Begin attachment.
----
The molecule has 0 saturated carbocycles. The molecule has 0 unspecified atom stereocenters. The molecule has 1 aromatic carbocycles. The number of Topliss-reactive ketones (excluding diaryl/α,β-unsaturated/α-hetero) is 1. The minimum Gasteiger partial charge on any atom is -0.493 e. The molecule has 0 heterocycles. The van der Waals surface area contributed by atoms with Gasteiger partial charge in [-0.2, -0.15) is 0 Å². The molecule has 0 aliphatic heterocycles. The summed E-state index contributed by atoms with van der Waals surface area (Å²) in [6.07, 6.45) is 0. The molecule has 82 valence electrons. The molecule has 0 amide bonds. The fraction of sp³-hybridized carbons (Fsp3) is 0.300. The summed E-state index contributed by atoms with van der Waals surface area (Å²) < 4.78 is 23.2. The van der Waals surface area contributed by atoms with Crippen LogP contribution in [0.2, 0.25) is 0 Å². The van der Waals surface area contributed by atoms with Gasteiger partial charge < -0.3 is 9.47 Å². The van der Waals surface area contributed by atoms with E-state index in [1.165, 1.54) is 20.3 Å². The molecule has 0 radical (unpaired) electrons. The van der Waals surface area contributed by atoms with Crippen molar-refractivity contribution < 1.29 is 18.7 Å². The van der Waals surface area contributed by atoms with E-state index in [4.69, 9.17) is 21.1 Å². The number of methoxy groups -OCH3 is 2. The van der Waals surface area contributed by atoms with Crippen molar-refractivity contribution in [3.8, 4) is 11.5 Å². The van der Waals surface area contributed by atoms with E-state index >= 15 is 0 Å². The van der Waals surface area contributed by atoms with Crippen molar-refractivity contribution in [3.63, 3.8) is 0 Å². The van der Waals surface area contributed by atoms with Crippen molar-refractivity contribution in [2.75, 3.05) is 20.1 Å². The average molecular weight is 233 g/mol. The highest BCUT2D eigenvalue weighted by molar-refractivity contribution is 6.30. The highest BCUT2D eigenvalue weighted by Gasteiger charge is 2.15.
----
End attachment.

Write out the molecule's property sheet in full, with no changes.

The molecule has 0 saturated carbocycles. The molecule has 0 unspecified atom stereocenters. The molecule has 1 aromatic carbocycles. The number of Topliss-reactive ketones (excluding diaryl/α,β-unsaturated/α-hetero) is 1. The minimum Gasteiger partial charge on any atom is -0.493 e. The molecule has 0 heterocycles. The van der Waals surface area contributed by atoms with Gasteiger partial charge in [-0.2, -0.15) is 0 Å². The molecule has 0 aliphatic heterocycles. The summed E-state index contributed by atoms with van der Waals surface area (Å²) in [6.07, 6.45) is 0. The molecule has 82 valence electrons. The molecule has 0 amide bonds. The fraction of sp³-hybridized carbons (Fsp3) is 0.300. The summed E-state index contributed by atoms with van der Waals surface area (Å²) < 4.78 is 23.2. The van der Waals surface area contributed by atoms with Crippen LogP contribution in [0.2, 0.25) is 0 Å². The van der Waals surface area contributed by atoms with Gasteiger partial charge < -0.3 is 9.47 Å². The van der Waals surface area contributed by atoms with E-state index in [1.165, 1.54) is 20.3 Å². The molecule has 0 radical (unpaired) electrons. The van der Waals surface area contributed by atoms with Crippen molar-refractivity contribution < 1.29 is 18.7 Å². The van der Waals surface area contributed by atoms with E-state index in [4.69, 9.17) is 21.1 Å². The number of methoxy groups -OCH3 is 2. The van der Waals surface area contributed by atoms with Crippen molar-refractivity contribution in [3.8, 4) is 11.5 Å². The van der Waals surface area contributed by atoms with E-state index >= 15 is 0 Å². The van der Waals surface area contributed by atoms with Crippen molar-refractivity contribution in [3.63, 3.8) is 0 Å². The van der Waals surface area contributed by atoms with Crippen molar-refractivity contribution in [2.75, 3.05) is 20.1 Å². The average molecular weight is 233 g/mol. The highest BCUT2D eigenvalue weighted by molar-refractivity contribution is 6.30. The highest BCUT2D eigenvalue weighted by Gasteiger charge is 2.15.